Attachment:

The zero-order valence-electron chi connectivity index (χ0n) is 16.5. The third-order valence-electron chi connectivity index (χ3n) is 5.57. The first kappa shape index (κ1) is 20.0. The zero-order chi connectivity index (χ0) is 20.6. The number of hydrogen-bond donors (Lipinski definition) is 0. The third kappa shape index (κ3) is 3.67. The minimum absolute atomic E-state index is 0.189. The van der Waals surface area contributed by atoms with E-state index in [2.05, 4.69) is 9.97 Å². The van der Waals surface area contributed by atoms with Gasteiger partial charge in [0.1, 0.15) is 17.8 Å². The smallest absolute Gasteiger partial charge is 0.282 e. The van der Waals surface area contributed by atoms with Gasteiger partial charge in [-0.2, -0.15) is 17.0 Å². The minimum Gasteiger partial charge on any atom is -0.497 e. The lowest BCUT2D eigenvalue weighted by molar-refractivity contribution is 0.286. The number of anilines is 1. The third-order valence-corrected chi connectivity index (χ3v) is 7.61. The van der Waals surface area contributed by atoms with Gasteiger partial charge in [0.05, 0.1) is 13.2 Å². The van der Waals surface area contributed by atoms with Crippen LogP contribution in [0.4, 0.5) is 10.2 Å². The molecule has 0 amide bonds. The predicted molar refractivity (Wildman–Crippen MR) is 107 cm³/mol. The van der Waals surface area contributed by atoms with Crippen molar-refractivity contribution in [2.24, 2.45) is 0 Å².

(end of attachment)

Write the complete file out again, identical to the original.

The zero-order valence-electron chi connectivity index (χ0n) is 16.5. The third-order valence-electron chi connectivity index (χ3n) is 5.57. The first kappa shape index (κ1) is 20.0. The zero-order chi connectivity index (χ0) is 20.6. The number of hydrogen-bond donors (Lipinski definition) is 0. The third kappa shape index (κ3) is 3.67. The minimum absolute atomic E-state index is 0.189. The van der Waals surface area contributed by atoms with E-state index in [2.05, 4.69) is 9.97 Å². The van der Waals surface area contributed by atoms with Gasteiger partial charge in [0.1, 0.15) is 17.8 Å². The smallest absolute Gasteiger partial charge is 0.282 e. The van der Waals surface area contributed by atoms with Gasteiger partial charge in [-0.2, -0.15) is 17.0 Å². The minimum Gasteiger partial charge on any atom is -0.497 e. The lowest BCUT2D eigenvalue weighted by molar-refractivity contribution is 0.286. The number of anilines is 1. The third-order valence-corrected chi connectivity index (χ3v) is 7.61. The van der Waals surface area contributed by atoms with Gasteiger partial charge in [0.05, 0.1) is 13.2 Å². The van der Waals surface area contributed by atoms with Crippen LogP contribution in [0.4, 0.5) is 10.2 Å². The molecule has 0 amide bonds. The predicted molar refractivity (Wildman–Crippen MR) is 107 cm³/mol. The van der Waals surface area contributed by atoms with Crippen molar-refractivity contribution in [2.24, 2.45) is 0 Å².